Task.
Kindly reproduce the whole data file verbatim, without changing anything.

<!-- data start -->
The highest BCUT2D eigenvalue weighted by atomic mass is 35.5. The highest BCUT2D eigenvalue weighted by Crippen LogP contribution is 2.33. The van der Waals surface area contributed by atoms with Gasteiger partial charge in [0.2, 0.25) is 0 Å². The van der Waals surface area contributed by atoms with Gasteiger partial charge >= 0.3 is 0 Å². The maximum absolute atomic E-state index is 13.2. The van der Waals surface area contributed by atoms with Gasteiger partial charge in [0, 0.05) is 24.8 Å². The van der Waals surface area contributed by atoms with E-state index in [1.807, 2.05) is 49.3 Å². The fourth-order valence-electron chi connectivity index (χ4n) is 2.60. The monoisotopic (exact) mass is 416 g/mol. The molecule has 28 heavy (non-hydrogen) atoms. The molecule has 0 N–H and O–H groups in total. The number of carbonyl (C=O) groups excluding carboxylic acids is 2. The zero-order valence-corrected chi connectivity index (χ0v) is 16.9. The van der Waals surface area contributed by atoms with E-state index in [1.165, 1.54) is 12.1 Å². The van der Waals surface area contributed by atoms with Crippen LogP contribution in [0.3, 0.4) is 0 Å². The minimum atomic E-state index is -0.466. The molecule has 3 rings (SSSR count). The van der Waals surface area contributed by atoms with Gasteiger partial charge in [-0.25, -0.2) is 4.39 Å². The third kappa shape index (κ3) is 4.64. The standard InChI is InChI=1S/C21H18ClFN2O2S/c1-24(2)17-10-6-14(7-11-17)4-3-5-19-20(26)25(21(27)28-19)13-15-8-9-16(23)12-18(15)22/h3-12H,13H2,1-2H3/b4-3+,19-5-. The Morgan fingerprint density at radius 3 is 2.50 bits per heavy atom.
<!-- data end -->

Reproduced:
The highest BCUT2D eigenvalue weighted by atomic mass is 35.5. The highest BCUT2D eigenvalue weighted by Crippen LogP contribution is 2.33. The van der Waals surface area contributed by atoms with Gasteiger partial charge in [0.2, 0.25) is 0 Å². The van der Waals surface area contributed by atoms with Gasteiger partial charge >= 0.3 is 0 Å². The maximum absolute atomic E-state index is 13.2. The van der Waals surface area contributed by atoms with Gasteiger partial charge in [0, 0.05) is 24.8 Å². The van der Waals surface area contributed by atoms with E-state index in [1.807, 2.05) is 49.3 Å². The fourth-order valence-electron chi connectivity index (χ4n) is 2.60. The monoisotopic (exact) mass is 416 g/mol. The molecule has 28 heavy (non-hydrogen) atoms. The molecule has 0 N–H and O–H groups in total. The number of carbonyl (C=O) groups excluding carboxylic acids is 2. The zero-order valence-corrected chi connectivity index (χ0v) is 16.9. The van der Waals surface area contributed by atoms with E-state index in [1.165, 1.54) is 12.1 Å². The van der Waals surface area contributed by atoms with Crippen LogP contribution in [0.3, 0.4) is 0 Å². The minimum atomic E-state index is -0.466. The molecule has 3 rings (SSSR count). The van der Waals surface area contributed by atoms with Gasteiger partial charge in [-0.25, -0.2) is 4.39 Å². The third kappa shape index (κ3) is 4.64. The standard InChI is InChI=1S/C21H18ClFN2O2S/c1-24(2)17-10-6-14(7-11-17)4-3-5-19-20(26)25(21(27)28-19)13-15-8-9-16(23)12-18(15)22/h3-12H,13H2,1-2H3/b4-3+,19-5-. The Morgan fingerprint density at radius 3 is 2.50 bits per heavy atom.